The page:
koan:\ KOH-ahn \ , noun;
While enjoying some reading in the wonderful foodblogging world I have noticed some people holding animosity towards using recipes to cook. This boggles.
You know you have a blog, right? That you print recipes on.
Yes it’s great you can sous vide everything, but where do you think you learned to do that from? A recipe. Yes it’s a technique, but it is part of a whole.
I don’t always cook from recipes. It depends on my mood, and like most, when I do, I make it my own, unless it doesn’t need me messing with the work that went into it to make it, well, a recipe.
Some may purely cook from recipes, and so what? Not everybody has the, confidence, skill, creativity, or the devotion to invent a new cookie.
Recipes do more for us then give us strict instruction. There are no recipe police. I promise no one is watching. Take out that raw onion. Foods go together. Some don’t. Do you know what is helpful to some people to know what gels? Recipes.
I appreciate the effort someone takes to make and test a recipe. There is not enough time in our lives to try every combination and measurement of foods. If we all do our part, we can enjoy the better ones and we all don’t have to try putting bacon and grapefruit together. Recipes are especially important to me with foods from other countries besides my own. I do not know every condiment that exists, but I love when I find out about a new one, which is usually through a recipe. Oh, and how I love when traditional recipes are different in every family. No two paellas are the same, and I don’t think I could ever stop trying a new chili recipe.
I also think some people forget not everybody has unlimited amounts of money to spend on food, and food swag. There are some things in the food world I am sure I am unaware of for the mere fact I could never afford to cook with them on any kind of regular basis. We all can’t roll around in truffles. I would like to, but I don’t see it happening anytime soon. Most of the time fish is a luxury. Recipes help in giving you ideas for things like potatoes which are affordable, but you have had three thousand times and need some inspiration for.
Cooking with recipes has given me the skill to know what I like and don’t like. I would have never thought to put pumpkin and chocolate together, and I am glad I didn’t. It’s gross, but I enjoyed finding out.
There is also an aesthetic quality to a printed recipe for me. My handwriting is like a twelve-year-old boys. Suffice it to say I print a lot. I like fonts. I like books. I love pictures of food. I like the recipes I cut out of magazines and organized crazily in 15 three-ring-binders. I cannot hold everything in my brain. Sometimes I am reminded that a grilled ham and cheese exists because I have a recipe for it. Not because I need a recipe for grilled ham and cheese, but because lots of times I decide what I cook by looking through recipes and deciding what I don’t want, and then I see grilled ham and cheese, and it’s so simple it slipped my mind, but it is exactly what I wanted the whole time.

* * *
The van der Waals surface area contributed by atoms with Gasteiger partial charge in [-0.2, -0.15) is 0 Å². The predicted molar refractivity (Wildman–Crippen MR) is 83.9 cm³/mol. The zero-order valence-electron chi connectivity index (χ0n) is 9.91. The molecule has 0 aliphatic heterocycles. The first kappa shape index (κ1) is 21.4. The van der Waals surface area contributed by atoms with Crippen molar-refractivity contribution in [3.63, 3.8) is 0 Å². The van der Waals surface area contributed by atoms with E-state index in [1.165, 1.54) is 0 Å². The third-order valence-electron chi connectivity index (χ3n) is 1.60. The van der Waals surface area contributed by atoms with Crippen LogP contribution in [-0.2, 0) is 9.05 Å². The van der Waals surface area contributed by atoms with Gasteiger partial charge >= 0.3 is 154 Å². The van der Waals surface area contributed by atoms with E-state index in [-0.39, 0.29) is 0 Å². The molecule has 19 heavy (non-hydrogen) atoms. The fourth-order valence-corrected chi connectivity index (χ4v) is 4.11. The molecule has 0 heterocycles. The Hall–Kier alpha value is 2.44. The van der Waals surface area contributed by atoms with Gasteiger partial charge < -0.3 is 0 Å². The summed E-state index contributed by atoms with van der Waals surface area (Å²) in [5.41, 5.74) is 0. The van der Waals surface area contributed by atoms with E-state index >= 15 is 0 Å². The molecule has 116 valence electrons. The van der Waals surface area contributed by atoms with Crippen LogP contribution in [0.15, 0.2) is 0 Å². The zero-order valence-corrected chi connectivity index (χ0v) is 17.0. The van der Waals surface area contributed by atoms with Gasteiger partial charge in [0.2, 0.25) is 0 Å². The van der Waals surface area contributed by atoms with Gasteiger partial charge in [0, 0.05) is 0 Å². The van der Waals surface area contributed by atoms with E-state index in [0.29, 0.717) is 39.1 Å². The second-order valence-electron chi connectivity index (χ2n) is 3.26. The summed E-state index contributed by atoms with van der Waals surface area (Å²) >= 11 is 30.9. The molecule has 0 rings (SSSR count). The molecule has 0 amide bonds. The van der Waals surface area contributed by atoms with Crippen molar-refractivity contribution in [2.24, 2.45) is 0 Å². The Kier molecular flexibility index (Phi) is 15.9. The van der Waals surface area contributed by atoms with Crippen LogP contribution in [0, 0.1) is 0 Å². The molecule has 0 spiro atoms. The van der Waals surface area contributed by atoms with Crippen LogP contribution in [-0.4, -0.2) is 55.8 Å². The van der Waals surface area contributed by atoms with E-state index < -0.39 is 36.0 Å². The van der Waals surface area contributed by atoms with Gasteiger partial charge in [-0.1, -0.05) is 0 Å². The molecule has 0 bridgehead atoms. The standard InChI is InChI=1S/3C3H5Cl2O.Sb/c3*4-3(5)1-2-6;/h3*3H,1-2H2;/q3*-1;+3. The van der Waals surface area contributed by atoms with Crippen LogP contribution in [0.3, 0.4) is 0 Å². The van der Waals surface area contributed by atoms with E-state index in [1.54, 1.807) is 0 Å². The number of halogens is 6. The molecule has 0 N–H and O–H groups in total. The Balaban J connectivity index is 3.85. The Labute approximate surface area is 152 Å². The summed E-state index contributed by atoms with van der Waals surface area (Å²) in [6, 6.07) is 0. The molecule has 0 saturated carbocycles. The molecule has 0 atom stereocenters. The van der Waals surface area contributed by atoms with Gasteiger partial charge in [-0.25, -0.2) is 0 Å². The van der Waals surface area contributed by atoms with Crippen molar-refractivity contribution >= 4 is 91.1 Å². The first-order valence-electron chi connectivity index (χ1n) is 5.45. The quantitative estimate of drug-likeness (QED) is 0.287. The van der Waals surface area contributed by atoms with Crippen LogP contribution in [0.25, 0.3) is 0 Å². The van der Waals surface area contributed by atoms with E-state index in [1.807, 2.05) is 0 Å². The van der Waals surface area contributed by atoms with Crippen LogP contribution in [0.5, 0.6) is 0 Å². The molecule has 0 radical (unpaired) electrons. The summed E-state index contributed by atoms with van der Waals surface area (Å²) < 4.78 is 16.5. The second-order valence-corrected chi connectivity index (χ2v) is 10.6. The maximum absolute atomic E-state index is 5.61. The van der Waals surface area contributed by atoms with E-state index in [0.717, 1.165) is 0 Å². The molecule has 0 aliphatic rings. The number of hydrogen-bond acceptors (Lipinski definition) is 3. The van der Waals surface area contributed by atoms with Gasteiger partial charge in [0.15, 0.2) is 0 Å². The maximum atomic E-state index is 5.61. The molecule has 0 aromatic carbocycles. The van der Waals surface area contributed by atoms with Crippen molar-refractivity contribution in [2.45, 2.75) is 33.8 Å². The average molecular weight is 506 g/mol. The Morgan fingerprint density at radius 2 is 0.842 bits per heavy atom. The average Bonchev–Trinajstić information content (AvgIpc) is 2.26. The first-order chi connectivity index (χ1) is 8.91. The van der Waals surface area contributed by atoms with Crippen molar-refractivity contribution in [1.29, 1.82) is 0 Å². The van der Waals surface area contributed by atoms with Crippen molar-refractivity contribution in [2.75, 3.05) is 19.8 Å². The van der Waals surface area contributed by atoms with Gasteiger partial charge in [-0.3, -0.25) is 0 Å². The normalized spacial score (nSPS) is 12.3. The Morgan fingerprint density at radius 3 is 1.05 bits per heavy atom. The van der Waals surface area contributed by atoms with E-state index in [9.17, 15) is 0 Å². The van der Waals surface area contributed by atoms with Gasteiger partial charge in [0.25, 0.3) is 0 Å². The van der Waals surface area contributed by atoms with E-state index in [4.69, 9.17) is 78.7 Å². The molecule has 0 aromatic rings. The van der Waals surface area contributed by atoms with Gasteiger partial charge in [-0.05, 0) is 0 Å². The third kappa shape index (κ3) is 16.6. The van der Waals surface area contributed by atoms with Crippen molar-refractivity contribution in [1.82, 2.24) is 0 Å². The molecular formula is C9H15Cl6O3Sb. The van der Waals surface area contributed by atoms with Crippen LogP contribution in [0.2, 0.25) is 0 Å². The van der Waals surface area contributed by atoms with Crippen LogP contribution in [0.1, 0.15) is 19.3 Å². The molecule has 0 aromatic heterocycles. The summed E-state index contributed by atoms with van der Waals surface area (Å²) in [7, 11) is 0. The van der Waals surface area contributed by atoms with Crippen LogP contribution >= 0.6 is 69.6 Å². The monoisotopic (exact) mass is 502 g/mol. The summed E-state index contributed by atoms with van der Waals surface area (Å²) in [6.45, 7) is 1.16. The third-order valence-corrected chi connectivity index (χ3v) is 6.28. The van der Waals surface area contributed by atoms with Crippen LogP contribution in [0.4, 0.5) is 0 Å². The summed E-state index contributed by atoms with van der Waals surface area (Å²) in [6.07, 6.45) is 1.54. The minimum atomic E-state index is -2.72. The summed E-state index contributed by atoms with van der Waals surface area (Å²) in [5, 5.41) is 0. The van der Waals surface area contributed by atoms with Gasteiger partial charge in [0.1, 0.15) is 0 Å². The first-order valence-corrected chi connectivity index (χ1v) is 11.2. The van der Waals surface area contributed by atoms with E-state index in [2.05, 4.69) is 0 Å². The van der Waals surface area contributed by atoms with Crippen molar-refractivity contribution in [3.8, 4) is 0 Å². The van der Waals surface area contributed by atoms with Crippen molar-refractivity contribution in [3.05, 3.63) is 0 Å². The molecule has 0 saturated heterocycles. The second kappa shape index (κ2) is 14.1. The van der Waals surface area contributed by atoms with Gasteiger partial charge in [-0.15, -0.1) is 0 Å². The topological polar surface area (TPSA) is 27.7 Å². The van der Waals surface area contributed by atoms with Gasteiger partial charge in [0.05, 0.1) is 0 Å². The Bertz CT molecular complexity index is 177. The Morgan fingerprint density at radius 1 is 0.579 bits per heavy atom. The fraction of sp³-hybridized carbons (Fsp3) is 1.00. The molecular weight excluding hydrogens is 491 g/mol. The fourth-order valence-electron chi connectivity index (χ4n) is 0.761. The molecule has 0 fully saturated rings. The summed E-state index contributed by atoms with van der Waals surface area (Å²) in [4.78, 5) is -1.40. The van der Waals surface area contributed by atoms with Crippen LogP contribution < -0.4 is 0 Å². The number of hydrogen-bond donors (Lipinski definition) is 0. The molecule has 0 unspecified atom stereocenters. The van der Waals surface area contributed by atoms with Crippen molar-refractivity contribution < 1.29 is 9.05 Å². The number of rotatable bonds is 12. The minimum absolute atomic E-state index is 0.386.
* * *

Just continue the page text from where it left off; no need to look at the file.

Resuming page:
There is a point to all this bitching! I love black bean soup. Love, love, love. After trying countless recipes, I gave up. I couldn’t find the one. Sometimes something simple is more difficult to conquer than say yeast, which was pleasantly easy for me, but I know lots of people are intimidated by. So I tried again and what resulted was black bean soup Utopia.
Bliss Black Bean Soup (no recipe used)
2 15 1/2 o cans black beans, separate 1/2 cup (rinsed as always)
5 slices of bacon (I used black pepper thick-cut), sliced into 1/2 inch strips
2 3/4 cup low-salt chicken broth, separate 1/4 cup
1 bay leaf
2 celery stalks
1/2 large onion
1 jalapeno seeds removed
1 green hot pepper (use what ever second pepper you like)
1/2 tbls. freshly ground cumin
1/4 tsp. oregano
1/4 tsp cayenne
4 garlic cloves
Render bacon, when crispy remove from pan. Remove all but 1 tbls. of bacon fat.
Add 1 tbls. of butter, salt, add mire poix, and saute, for a few minutes. Add peppers. Saute until just softened, no color.
Add garlic, saute 30 seconds.
Add tomatillos, saute for a few minutes.
Add 1 1/2 cans of beans.
Bring to a boil. Turn own to a low simmer. Simmer for 50 minutes. Stir often. It will start to thicken. Add extra broth, and reserved beans. Salt and pepper to taste. Simmer for another 20 minutes or until you think it tastes good. Minutes won’t hurt this soup.
When the soup is to your liking, add chopped cilantro a good fresh squeeze of lime, and top with sour cream.
* I did get an avocado to puree into the soup, but forgot about it. I don’t think it needs it, but would probably taste good for those of you who like the cado.